CAAD- You’re German, you have people at your office (in London) from all around the world, you work in competitions in Europe, Asia, South America… Do you think Architecture is a kind of international language? How can you explain that a building in China can be projected from London without ever going to the site (at least in the competition stage)?
FL- We don’t believe in an international language, just the opposite. We strongly believe in local languages. We enjoy working in different continents and countries, and it is important to us that staff comes from different places because we believe that each country, each site and each employee bring unique elements to the table. The history, the conflicts and the individual site conditions are important to shape each of our projects. If we would be a bit richer, we would certainly visit each site, even for a competition, but sometimes Google Streetview will have to suffice. The site is not the only element that matters, and we undertake a lot of research on the historic background, local materials etc that do not always require site visits. It’s certainly possible to design buildings that are highly relevant and rooted in their places without going to site, as long as one is armed with curiosity, and internet connection and a few good books.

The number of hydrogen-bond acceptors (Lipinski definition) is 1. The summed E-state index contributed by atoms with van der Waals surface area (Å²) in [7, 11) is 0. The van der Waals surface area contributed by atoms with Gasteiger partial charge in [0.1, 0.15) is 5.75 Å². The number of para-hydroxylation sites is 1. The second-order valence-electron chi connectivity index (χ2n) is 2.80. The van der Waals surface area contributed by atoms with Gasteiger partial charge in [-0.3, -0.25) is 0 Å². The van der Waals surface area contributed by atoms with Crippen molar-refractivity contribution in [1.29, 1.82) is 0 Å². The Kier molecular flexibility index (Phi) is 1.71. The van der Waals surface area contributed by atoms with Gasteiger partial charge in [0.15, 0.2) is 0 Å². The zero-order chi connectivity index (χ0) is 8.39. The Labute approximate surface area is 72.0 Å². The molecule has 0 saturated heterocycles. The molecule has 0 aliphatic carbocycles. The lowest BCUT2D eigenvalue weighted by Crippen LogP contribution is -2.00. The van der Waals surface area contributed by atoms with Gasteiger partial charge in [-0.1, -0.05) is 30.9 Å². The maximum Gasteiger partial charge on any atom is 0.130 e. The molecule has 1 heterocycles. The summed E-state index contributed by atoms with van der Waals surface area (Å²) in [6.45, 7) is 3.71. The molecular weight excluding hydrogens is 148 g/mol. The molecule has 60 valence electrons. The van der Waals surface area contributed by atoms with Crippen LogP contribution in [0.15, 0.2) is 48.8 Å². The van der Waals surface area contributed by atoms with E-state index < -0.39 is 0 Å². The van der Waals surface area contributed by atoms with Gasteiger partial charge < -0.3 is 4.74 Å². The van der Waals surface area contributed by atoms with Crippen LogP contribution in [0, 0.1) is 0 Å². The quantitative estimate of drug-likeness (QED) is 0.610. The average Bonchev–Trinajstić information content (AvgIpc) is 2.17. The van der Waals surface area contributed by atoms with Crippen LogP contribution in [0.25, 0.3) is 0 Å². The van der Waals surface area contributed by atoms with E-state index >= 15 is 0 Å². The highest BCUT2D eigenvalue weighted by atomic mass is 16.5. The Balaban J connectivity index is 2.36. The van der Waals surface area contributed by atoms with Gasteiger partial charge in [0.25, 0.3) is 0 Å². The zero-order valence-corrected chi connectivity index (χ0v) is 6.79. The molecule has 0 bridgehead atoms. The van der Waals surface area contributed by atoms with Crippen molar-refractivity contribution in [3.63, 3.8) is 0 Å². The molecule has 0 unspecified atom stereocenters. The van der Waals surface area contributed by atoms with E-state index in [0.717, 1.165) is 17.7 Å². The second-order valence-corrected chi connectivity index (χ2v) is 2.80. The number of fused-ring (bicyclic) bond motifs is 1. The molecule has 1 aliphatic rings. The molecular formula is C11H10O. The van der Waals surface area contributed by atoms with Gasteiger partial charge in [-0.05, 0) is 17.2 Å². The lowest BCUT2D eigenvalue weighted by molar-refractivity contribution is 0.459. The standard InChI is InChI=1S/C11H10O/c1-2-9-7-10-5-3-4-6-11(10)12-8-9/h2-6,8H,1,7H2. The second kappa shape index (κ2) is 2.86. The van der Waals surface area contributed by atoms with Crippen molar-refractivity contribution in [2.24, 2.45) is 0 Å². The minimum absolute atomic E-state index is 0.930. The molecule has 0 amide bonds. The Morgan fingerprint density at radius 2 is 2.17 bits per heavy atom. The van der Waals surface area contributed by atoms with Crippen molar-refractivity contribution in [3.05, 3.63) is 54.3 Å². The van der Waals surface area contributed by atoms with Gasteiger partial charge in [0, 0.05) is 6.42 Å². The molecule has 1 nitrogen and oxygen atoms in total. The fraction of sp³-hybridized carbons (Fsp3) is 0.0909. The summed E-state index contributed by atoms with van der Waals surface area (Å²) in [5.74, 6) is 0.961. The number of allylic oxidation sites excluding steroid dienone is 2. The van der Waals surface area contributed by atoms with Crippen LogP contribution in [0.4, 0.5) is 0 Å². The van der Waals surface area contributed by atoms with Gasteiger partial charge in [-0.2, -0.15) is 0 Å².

Art Museum in Seoul, ACME Architecture
CCAD- What’s the criteria in order to choose the competitions in which you spend so many hours? If ACME won a competition in Seoul, how would the office manage this?
FL-Normally, we choose competitions because we are excited by the site, by the programme or because we’re invited. Sometimes, we are excited by the programme because it’s something we are very familiar with, sometimes because it’s something that we have never done before.
Over the last year, we have found that there is little point in entering competitions that are published in English language. There are just too many architects in the world that speak English and that have nothing better to do but entering competitions. We cannot see the point why we would enter into a competition with 400-600 entries. I have judged competitions in the past, and I have found that your brain as a juror kind of switches off after 100 entries, you just cannot seriously judge 600 entries in a day or two, it all becomes a blur. For this reason, we have decided to not enter any open competitions any more unless they are published in a language other then English, which automatically results in a much reduced field of competitors. We have thus focused our energies on competitions in Colombia, Spain, Germany and Korea, but we’re open, any language is fine except English, at least until the economy has picked up a bit. We have worked in the past in a number of international locations where we had to rely on local partners to deliver buildings, and we are quite happy to operate in this way for work outside of Europe. We normally pick our local partners early, mostly during the competition stage, so building something good far away from home is not something that worries us greatly.
End of the first part of the interview.